Five Best Monday Columns

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James Surowiecki in The New Yorker on fixing the European crisis The fundamentals of troubled European economies haven't drastically changed. Instead, the financial crisis they face is largely caused by rising interest rates on their debt and a lack of investor confidence. "The frustrating thing about all this is that there is a ready-made solution. If the European Central Bank were to commit publicly to backstopping Italian and Spanish debt, by buying as many of their bonds as needed, the worries about default would recede and interest rates would fall," Surowiecki argues. He uses the history of central banks to show that it would be within the ECB's role to take these measures, and he describes the political restraints that are causing them not to, including the sense that we shouldn't bail out irresponsible countries. "Plenty of people in Italy and Spain and Greece were irresponsible, and reform is necessary. But destroying the euro in order to teach a lesson is too blunt an instrument," he says.

Bill Keller in The New York Times on the state of economics Bill Keller spent time consulting economists and textbooks to conclude that short-term stimulus really is the scientifically proven way to help us recover from a recession, and yet, for many reasons we've confused ourselves on this point.  "I've come to think something is rotten in the state of economics. The dismal science, as Thomas Carlyle called it, has been ravaged by the same virus that has corrupted the rest of our national discourse." Keller describes the negative impact of our widened political discourse in which the "loudest voices" tend to break through the clutter best, and he says economists sign onto more extreme theories for similar reasons. Because the internet allows anyone to be an expert, people can cherry pick opinions from the mass of information. "I've never in my professional life seen the disjunction between the political debate about economics and the consensus of economists be as large as it is today," he quotes one economist saying.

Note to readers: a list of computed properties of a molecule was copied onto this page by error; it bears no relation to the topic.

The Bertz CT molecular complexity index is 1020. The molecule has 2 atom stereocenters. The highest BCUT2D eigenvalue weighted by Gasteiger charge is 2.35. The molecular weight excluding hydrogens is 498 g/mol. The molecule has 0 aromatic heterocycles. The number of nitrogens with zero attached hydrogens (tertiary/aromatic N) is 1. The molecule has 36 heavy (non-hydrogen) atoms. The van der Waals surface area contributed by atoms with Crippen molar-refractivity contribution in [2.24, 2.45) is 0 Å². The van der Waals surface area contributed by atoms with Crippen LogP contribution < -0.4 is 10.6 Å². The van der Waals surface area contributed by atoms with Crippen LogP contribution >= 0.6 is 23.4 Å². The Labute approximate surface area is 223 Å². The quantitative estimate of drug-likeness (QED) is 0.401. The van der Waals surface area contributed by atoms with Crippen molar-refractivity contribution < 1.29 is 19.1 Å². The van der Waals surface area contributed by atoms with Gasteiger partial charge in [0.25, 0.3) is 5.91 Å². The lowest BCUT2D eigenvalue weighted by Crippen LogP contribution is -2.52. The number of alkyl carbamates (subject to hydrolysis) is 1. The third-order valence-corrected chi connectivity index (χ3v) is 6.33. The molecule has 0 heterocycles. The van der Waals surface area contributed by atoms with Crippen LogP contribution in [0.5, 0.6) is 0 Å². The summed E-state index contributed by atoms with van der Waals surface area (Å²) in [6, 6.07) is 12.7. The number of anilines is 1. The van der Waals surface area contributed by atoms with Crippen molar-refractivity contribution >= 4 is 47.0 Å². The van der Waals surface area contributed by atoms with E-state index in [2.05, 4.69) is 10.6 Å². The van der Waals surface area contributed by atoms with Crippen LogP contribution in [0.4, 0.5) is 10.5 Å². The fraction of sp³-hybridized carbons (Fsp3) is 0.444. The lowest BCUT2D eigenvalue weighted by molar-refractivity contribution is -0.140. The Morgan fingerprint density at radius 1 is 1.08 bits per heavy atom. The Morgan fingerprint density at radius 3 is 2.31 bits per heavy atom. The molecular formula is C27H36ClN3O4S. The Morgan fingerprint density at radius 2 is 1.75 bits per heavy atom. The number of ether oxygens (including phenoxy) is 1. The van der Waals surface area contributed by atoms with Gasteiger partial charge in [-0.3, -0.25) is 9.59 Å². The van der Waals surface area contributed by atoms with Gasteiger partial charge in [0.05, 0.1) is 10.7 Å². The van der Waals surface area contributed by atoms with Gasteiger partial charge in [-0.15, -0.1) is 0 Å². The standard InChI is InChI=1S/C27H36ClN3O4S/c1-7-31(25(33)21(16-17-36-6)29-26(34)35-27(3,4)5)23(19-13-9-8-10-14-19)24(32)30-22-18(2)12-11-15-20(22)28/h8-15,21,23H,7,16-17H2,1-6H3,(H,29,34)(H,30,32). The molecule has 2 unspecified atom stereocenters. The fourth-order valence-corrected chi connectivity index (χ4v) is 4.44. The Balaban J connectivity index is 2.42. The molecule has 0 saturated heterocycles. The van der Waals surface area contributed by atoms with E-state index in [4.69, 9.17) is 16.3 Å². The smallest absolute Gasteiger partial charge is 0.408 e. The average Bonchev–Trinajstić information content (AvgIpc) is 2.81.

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Simon Gass in The Washington Post on funding Afghanistan's security In Afghanistan, there are signs the Taliban has been weakened by the U.S. and NATO troop surge, which is accelerating our ability to transition out of the country by 2014. "The good news is that Afghanistan has huge mineral resources ... that, in time, will allow its government to pay its bills ... Until then, however, we should be willing to help pay for and train Afghanistan's armed forces and offer development assistance," writes Gass, the senior civilian NATO representative in Afghanistan. He describes the reason for optimism there, but also the challenges that the new armed forces will face when we leave. He notes our interest in keeping Afghanistan from becoming a security risk to America again, and the relatively small cost of keeping their armed forces funded. "If we tighten the purse strings too early, we will risk all the gains we have made at such cost."

Noah Feldman in Bloomberg View in defense of law professors A recent New York Times article revealed a broad dislike for law professors, whom critics accuse of being too scholarly and unconcerned with the real practice of law. "I think the dislike, though, is a result of law professors being too much in the world," writes Feldman, himself a Harvard law professor. "As an elite within an elite, law professors deserve a close look, and a bit of an explanation about how they think." Feldman lists several prominent policy makers and elites, from Bill Clinton to Barack Obama, who have worked as law professors and influence today's discourse. These people rise because they share the similar habit of thinking abstractly about how government should be working and comparing it to how it does work. He says this method makes them good at forming new, progressive policies and means they get praise from colleagues for influencing the modern world. "So don't expect law professors to begin restricting themselves to doing obscure and technical legal doctrine," he writes. 

James Carroll in The Boston Globe on 'the city on the hill' Newt Gingrich has revived a prominent political catch phrase, "the city on the hill," evoked by John Winthrop in a 1630 sermon, and since taken up by Kennedy, Reagan, and Sarah Palin. "Yet in evoking Winthrop's image over and over, neither Reagan nor his followers considered what the City on a Hill of the Puritan forebears actually was. In fact, it was anything but an experiment in democratic liberalism or political freedom," Carroll writes. John Winthrop's Puritanism used God as justification to war with natives, to banish ideological diversity, and to infuse government with religion. Though later users of the phrase also evoke God and discuss American exceptionalism, our exceptional contributions to ideas of freedom and democracy came after Winthrop. "[T]his nation's genius arose not as a gift from God, but as a challenge to those cloaking totalitarian impulses in appeals to God. Not a city on a hill, but a nation down to earth," Carroll writes.

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